Alberta Agri-preneur Newsletter. A quarterly newsletter produced by Alberta Agriculture, Food and Rural Development providing timely, incisive and creative ideas for the agriculture entrepreneur. Available in hard copy by calling (780) 349-4466.

Ag-Strategies factsheet series. A series of factsheets to help producers understand the key elements needed to manage a business. Additional factsheets in this series are included in the "Other Documents in the Series" section at the bottom of this page. This series also includes:

Ag-Alternatives factsheet series. A series of factsheets to help producers evaluate the feasibility of new agricultural or rural based businesses. This series includes: Direct Marketing Profits series. A series of three factsheets providing profit planning information for specific farm direct marketing enterprises. This series includes: Agri-Tourism factsheets. A series of factsheets for producers interested in agritourism ventures. This series includes: Other resources
How to Direct-Market Farm Products on the Internet. United States Department of Agriculture. December 2002.

The New Farmers' Market - Farm Fresh Ideas for Producers, Managers and Communities. Vance Corum, Marcie Rosenzweig and Eric Gibson. New World Publishing, Auburn CA. 2001. ISBN: 0-9632814-2-9.

Shared Farming: Towards a Sustainable Community (video). PFRA. 1992. Available from Prairie Farm Rehabilitation Administration offices throughout Alberta.
Alberta Farmers’ Market Association
PO Box 69071
13040 137 Avenue
Edmonton, AB T5L 5E3
Telephone: 1.866.754.2362
Fax: 780.669.5779

Alberta Farm Fresh Producers Association
Box 20 Site 3 RR!
Okotoks, AB T1S 1A1
Telephone: (other than AB toll free calls) 403.558.0189
Fax: 1.866.802.8059
Alberta toll-free: 1-800-661-2642

Alberta Greenhouse Growers Association
#200, 10331 – 178 Street
Edmonton, AB T5S 1R5
Telephone: 780.489.1991
Toll Free Phone: 1.800.378.3198
Fax: 780.444.2152

Alberta Aquaculture Association
R.R. 1, Site 3, Box 26Red Deer, Alberta T4N 5E1
Telephone: 403-342-5206
Fax: 403-342-2646

North American Farmers’ Direct Marketing Association (NAFDMA)
62 White Loaf Road
Southampton, MA USA 01073
Telephone: 1-888-884-9270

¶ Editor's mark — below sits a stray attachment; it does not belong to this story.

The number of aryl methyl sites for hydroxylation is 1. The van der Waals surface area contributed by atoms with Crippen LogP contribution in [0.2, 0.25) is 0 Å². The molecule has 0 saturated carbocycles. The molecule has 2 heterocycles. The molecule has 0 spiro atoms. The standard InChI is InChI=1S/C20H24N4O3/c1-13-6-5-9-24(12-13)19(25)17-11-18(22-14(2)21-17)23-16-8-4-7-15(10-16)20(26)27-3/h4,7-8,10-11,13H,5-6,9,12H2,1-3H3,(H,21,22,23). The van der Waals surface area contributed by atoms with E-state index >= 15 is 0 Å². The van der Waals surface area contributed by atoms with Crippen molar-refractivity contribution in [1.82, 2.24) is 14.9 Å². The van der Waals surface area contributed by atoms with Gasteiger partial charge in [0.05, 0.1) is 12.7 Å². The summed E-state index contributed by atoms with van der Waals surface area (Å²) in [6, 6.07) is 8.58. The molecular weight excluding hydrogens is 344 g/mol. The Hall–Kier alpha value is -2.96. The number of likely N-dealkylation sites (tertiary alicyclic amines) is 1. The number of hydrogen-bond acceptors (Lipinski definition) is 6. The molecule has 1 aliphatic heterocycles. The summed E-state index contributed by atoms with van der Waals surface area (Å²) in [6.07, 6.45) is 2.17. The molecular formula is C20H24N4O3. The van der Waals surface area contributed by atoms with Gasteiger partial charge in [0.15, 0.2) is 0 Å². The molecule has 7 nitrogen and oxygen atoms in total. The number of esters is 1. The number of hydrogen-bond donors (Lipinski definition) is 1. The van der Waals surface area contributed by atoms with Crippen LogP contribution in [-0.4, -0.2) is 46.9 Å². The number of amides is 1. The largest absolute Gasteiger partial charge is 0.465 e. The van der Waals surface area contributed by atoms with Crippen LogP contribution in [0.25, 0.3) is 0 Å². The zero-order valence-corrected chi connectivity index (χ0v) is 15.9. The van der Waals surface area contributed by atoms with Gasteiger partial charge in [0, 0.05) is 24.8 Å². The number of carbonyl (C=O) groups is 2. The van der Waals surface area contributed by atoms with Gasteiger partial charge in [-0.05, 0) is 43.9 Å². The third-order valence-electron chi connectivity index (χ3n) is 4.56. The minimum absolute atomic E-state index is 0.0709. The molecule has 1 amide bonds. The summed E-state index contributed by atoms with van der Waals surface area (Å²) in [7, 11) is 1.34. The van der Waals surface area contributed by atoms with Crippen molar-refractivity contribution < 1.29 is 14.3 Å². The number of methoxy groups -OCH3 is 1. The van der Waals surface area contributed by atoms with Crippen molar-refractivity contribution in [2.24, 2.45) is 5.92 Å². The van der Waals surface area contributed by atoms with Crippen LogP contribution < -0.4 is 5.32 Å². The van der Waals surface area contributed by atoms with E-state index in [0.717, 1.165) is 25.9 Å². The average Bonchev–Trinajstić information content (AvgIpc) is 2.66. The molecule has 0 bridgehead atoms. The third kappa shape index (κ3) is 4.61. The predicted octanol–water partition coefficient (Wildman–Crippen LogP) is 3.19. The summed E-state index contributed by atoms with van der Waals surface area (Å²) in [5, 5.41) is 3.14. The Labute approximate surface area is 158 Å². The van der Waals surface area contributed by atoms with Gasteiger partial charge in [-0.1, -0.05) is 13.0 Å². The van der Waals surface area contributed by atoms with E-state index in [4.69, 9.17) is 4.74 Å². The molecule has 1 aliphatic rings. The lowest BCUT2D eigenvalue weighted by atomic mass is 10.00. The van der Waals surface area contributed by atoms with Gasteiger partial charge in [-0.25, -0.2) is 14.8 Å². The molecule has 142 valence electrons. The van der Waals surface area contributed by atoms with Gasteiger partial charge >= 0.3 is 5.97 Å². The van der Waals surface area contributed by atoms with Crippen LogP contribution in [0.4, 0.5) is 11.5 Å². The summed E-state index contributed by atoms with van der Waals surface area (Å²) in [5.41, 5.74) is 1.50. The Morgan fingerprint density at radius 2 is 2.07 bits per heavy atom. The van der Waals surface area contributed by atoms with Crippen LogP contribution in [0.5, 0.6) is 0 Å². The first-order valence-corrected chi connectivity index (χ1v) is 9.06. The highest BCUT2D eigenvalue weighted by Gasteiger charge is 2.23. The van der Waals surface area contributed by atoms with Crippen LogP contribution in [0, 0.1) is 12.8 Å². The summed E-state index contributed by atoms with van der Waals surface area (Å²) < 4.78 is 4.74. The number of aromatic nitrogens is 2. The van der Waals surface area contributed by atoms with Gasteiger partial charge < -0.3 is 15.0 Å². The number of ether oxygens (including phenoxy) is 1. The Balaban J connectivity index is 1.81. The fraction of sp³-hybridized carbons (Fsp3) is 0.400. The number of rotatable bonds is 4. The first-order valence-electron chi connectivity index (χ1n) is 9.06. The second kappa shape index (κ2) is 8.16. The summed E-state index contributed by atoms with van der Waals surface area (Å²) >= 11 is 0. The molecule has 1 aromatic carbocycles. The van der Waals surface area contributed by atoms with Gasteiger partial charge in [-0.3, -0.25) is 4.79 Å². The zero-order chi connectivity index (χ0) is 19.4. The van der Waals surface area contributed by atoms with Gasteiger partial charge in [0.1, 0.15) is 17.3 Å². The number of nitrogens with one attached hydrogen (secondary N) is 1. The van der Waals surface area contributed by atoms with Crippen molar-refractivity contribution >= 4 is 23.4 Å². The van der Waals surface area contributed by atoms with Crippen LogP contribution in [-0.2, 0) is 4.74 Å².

Local phone: 413.529.0386
Fax: 413.233.4285

Alberta Farmers’ Markets. This is an annual listing of markets, dates, times, locations and market contact phone number. Available annually online at

Come to Our Farms – Where to Find Alberta Berry and Vegetable Farms. Available annually from Alberta Farm Fresh Producers Association at 1-800-661-AMGA (2642).

Dine Alberta: This on-line directory contains information for producers wanting to sell directly to restaurants, for restaurants wanting to buy from producers, and for consumers who want to eat locally. It also contains a list of participating restaurants.

For more information:
Contact the Ag-Info Centre at 310-FARM (3276) and ask to be connected to a New Venture Coach.

For more information on developing your business, go to the Alberta Agriculture website Biz Info – Starting and Growing a Business link .

Appropriate Technology Transfer for Rural Area. This service provides information and other technical assistance to producers, ranchers, extension agents, educators and others involved in sustainable agriculture in the United States.

Source: Agdex 845-6. Revised June 2013.

Other Documents in the Series

  Farm Direct Marketing for Rural Producers - Current Document
The Essentials of Pricing
Methods to Price Your Products
Managing Risk for Farm Direct and Ag Tourism Ventures
Direct Marketing Meats...Selling Meat at Alberta Approved Farmers' Markets
Direct Marketing Meats...Selling Lambs at Alberta Approved Farmers' Markets
Direct Marketing Meats...Selling Freezer Beef
Direct Marketing Meats...Selling Freezer Chicken
Direct Marketing Meats...Selling Freezer Lambs
Direct Marketing Meats...Selling Freezer Pork
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For more information about the content of this document, contact Karen Goad.
This document is maintained by Jennifer Rutter.
This information published to the web on July 1, 2003.
Last Reviewed/Revised on January 3, 2017.